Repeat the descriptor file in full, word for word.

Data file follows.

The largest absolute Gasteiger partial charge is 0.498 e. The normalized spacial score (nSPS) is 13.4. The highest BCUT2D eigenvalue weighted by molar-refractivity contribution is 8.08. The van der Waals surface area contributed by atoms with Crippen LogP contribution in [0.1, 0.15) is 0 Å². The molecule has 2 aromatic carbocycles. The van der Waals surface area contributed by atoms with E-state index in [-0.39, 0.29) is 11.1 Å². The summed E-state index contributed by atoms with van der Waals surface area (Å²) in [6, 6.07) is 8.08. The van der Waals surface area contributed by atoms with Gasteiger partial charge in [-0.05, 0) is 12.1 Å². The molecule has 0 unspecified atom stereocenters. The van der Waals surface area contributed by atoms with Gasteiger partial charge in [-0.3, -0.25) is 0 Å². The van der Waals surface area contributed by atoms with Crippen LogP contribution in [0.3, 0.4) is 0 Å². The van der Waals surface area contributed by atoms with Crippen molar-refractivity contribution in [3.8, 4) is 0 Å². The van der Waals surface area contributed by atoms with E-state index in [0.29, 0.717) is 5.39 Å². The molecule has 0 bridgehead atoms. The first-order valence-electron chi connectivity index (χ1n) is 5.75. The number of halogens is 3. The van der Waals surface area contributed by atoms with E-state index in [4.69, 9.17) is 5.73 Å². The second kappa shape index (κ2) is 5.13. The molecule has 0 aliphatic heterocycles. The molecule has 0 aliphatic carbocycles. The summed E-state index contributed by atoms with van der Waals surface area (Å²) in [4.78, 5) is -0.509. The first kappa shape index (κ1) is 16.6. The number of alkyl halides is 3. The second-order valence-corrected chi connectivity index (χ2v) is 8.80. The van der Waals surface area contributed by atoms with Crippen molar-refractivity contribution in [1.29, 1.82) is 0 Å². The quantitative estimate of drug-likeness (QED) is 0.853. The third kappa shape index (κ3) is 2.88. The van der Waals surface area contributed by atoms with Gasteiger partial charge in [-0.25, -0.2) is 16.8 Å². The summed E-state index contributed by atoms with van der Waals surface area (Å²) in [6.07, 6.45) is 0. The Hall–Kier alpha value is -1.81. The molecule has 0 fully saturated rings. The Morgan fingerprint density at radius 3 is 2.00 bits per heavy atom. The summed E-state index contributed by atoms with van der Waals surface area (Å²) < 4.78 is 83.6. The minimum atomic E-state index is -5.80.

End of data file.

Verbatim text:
The largest absolute Gasteiger partial charge is 0.498 e. The normalized spacial score (nSPS) is 13.4. The highest BCUT2D eigenvalue weighted by molar-refractivity contribution is 8.08. The van der Waals surface area contributed by atoms with Crippen LogP contribution in [0.1, 0.15) is 0 Å². The molecule has 2 aromatic carbocycles. The van der Waals surface area contributed by atoms with E-state index in [-0.39, 0.29) is 11.1 Å². The summed E-state index contributed by atoms with van der Waals surface area (Å²) in [6, 6.07) is 8.08. The van der Waals surface area contributed by atoms with Gasteiger partial charge in [-0.05, 0) is 12.1 Å². The molecule has 0 unspecified atom stereocenters. The van der Waals surface area contributed by atoms with Gasteiger partial charge in [-0.3, -0.25) is 0 Å². The van der Waals surface area contributed by atoms with Crippen LogP contribution in [0.3, 0.4) is 0 Å². The van der Waals surface area contributed by atoms with Crippen molar-refractivity contribution in [3.8, 4) is 0 Å². The van der Waals surface area contributed by atoms with E-state index in [0.29, 0.717) is 5.39 Å². The molecule has 0 bridgehead atoms. The first-order valence-electron chi connectivity index (χ1n) is 5.75. The number of halogens is 3. The van der Waals surface area contributed by atoms with E-state index in [4.69, 9.17) is 5.73 Å². The second kappa shape index (κ2) is 5.13. The molecule has 0 aliphatic heterocycles. The molecule has 0 aliphatic carbocycles. The summed E-state index contributed by atoms with van der Waals surface area (Å²) in [4.78, 5) is -0.509. The first kappa shape index (κ1) is 16.6. The number of alkyl halides is 3. The second-order valence-corrected chi connectivity index (χ2v) is 8.80. The van der Waals surface area contributed by atoms with Crippen molar-refractivity contribution in [1.29, 1.82) is 0 Å². The quantitative estimate of drug-likeness (QED) is 0.853. The third kappa shape index (κ3) is 2.88. The van der Waals surface area contributed by atoms with Gasteiger partial charge in [-0.25, -0.2) is 16.8 Å². The summed E-state index contributed by atoms with van der Waals surface area (Å²) in [6.07, 6.45) is 0. The Hall–Kier alpha value is -1.81. The molecule has 0 fully saturated rings. The Morgan fingerprint density at radius 3 is 2.00 bits per heavy atom. The summed E-state index contributed by atoms with van der Waals surface area (Å²) < 4.78 is 83.6. The minimum atomic E-state index is -5.80.